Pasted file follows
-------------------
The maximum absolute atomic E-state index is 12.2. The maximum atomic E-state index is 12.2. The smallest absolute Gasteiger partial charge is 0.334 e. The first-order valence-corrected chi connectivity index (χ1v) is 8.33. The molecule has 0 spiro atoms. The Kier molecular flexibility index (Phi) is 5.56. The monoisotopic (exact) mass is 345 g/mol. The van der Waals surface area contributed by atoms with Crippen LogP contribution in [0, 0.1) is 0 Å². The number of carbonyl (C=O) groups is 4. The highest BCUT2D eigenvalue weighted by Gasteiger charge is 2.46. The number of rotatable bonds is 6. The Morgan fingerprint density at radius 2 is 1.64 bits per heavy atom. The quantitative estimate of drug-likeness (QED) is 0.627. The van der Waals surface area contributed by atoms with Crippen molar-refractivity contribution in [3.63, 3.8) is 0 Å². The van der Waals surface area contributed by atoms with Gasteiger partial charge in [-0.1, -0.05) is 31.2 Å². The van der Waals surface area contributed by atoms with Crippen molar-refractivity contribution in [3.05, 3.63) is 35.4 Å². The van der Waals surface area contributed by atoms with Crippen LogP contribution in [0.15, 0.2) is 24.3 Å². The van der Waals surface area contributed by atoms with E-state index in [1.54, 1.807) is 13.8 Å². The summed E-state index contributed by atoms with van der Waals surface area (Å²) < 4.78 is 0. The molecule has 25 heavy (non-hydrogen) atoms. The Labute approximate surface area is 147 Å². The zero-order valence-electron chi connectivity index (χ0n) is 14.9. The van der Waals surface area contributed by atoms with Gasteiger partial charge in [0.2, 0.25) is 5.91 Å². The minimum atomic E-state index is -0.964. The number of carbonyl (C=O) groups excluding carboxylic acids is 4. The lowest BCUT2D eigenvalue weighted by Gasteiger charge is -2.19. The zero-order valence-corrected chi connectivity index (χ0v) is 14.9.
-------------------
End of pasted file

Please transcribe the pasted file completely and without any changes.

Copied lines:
The maximum absolute atomic E-state index is 12.2. The maximum atomic E-state index is 12.2. The smallest absolute Gasteiger partial charge is 0.334 e. The first-order valence-corrected chi connectivity index (χ1v) is 8.33. The molecule has 0 spiro atoms. The Kier molecular flexibility index (Phi) is 5.56. The monoisotopic (exact) mass is 345 g/mol. The van der Waals surface area contributed by atoms with Crippen LogP contribution in [0, 0.1) is 0 Å². The number of carbonyl (C=O) groups is 4. The highest BCUT2D eigenvalue weighted by Gasteiger charge is 2.46. The number of rotatable bonds is 6. The Morgan fingerprint density at radius 2 is 1.64 bits per heavy atom. The quantitative estimate of drug-likeness (QED) is 0.627. The van der Waals surface area contributed by atoms with Crippen molar-refractivity contribution in [3.63, 3.8) is 0 Å². The van der Waals surface area contributed by atoms with Gasteiger partial charge in [-0.1, -0.05) is 31.2 Å². The van der Waals surface area contributed by atoms with Crippen molar-refractivity contribution in [3.05, 3.63) is 35.4 Å². The van der Waals surface area contributed by atoms with Crippen LogP contribution in [0.15, 0.2) is 24.3 Å². The van der Waals surface area contributed by atoms with E-state index in [1.54, 1.807) is 13.8 Å². The summed E-state index contributed by atoms with van der Waals surface area (Å²) < 4.78 is 0. The molecule has 25 heavy (non-hydrogen) atoms. The Labute approximate surface area is 147 Å². The zero-order valence-electron chi connectivity index (χ0n) is 14.9. The van der Waals surface area contributed by atoms with Gasteiger partial charge in [0.2, 0.25) is 5.91 Å². The minimum atomic E-state index is -0.964. The number of carbonyl (C=O) groups excluding carboxylic acids is 4. The lowest BCUT2D eigenvalue weighted by Gasteiger charge is -2.19. The zero-order valence-corrected chi connectivity index (χ0v) is 14.9.